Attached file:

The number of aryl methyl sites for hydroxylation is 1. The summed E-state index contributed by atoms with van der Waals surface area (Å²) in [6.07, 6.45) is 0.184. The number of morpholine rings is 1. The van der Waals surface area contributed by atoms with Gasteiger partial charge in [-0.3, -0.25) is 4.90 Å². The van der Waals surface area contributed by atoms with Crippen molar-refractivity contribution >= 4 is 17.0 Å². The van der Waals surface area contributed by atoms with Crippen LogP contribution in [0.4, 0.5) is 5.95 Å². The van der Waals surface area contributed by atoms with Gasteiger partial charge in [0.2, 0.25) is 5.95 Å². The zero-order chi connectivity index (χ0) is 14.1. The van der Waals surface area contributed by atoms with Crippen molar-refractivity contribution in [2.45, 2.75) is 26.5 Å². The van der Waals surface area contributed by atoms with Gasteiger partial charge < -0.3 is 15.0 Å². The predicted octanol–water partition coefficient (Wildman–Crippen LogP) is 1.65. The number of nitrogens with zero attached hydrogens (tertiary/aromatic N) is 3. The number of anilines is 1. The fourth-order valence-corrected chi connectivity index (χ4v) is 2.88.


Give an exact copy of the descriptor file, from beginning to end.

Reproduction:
The number of aryl methyl sites for hydroxylation is 1. The summed E-state index contributed by atoms with van der Waals surface area (Å²) in [6.07, 6.45) is 0.184. The number of morpholine rings is 1. The van der Waals surface area contributed by atoms with Gasteiger partial charge in [-0.3, -0.25) is 4.90 Å². The van der Waals surface area contributed by atoms with Crippen molar-refractivity contribution >= 4 is 17.0 Å². The van der Waals surface area contributed by atoms with Crippen LogP contribution in [0.4, 0.5) is 5.95 Å². The van der Waals surface area contributed by atoms with Gasteiger partial charge in [0.2, 0.25) is 5.95 Å². The zero-order chi connectivity index (χ0) is 14.1. The van der Waals surface area contributed by atoms with Crippen molar-refractivity contribution in [2.45, 2.75) is 26.5 Å². The van der Waals surface area contributed by atoms with Gasteiger partial charge < -0.3 is 15.0 Å². The predicted octanol–water partition coefficient (Wildman–Crippen LogP) is 1.65. The number of nitrogens with zero attached hydrogens (tertiary/aromatic N) is 3. The number of anilines is 1. The fourth-order valence-corrected chi connectivity index (χ4v) is 2.88.